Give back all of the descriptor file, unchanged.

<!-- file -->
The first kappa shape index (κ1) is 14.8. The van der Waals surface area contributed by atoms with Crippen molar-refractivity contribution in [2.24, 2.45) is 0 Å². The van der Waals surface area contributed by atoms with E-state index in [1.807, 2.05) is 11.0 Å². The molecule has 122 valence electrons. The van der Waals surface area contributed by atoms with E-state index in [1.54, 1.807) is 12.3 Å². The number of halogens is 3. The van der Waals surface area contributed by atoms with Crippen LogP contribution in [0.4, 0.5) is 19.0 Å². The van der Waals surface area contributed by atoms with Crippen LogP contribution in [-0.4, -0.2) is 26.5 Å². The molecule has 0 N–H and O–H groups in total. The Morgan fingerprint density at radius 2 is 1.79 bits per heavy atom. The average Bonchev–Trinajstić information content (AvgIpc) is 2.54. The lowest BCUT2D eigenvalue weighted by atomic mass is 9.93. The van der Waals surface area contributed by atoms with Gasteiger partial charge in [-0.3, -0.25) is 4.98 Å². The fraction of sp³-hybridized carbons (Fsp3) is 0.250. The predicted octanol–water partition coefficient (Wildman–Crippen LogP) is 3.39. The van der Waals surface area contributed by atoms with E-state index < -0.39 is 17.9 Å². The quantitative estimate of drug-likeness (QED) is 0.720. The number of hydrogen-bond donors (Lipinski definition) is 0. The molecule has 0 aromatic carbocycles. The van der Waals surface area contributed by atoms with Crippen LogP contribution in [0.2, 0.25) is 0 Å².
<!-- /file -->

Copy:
The first kappa shape index (κ1) is 14.8. The van der Waals surface area contributed by atoms with Crippen molar-refractivity contribution in [2.24, 2.45) is 0 Å². The van der Waals surface area contributed by atoms with E-state index in [1.807, 2.05) is 11.0 Å². The molecule has 122 valence electrons. The van der Waals surface area contributed by atoms with E-state index in [1.54, 1.807) is 12.3 Å². The number of halogens is 3. The van der Waals surface area contributed by atoms with Crippen LogP contribution in [0.4, 0.5) is 19.0 Å². The van der Waals surface area contributed by atoms with Crippen LogP contribution in [-0.4, -0.2) is 26.5 Å². The molecule has 0 N–H and O–H groups in total. The Morgan fingerprint density at radius 2 is 1.79 bits per heavy atom. The average Bonchev–Trinajstić information content (AvgIpc) is 2.54. The lowest BCUT2D eigenvalue weighted by atomic mass is 9.93. The van der Waals surface area contributed by atoms with Gasteiger partial charge in [-0.3, -0.25) is 4.98 Å². The fraction of sp³-hybridized carbons (Fsp3) is 0.250. The predicted octanol–water partition coefficient (Wildman–Crippen LogP) is 3.39. The van der Waals surface area contributed by atoms with E-state index < -0.39 is 17.9 Å². The quantitative estimate of drug-likeness (QED) is 0.720. The number of hydrogen-bond donors (Lipinski definition) is 0. The molecule has 0 aromatic carbocycles. The van der Waals surface area contributed by atoms with Crippen LogP contribution in [0.2, 0.25) is 0 Å².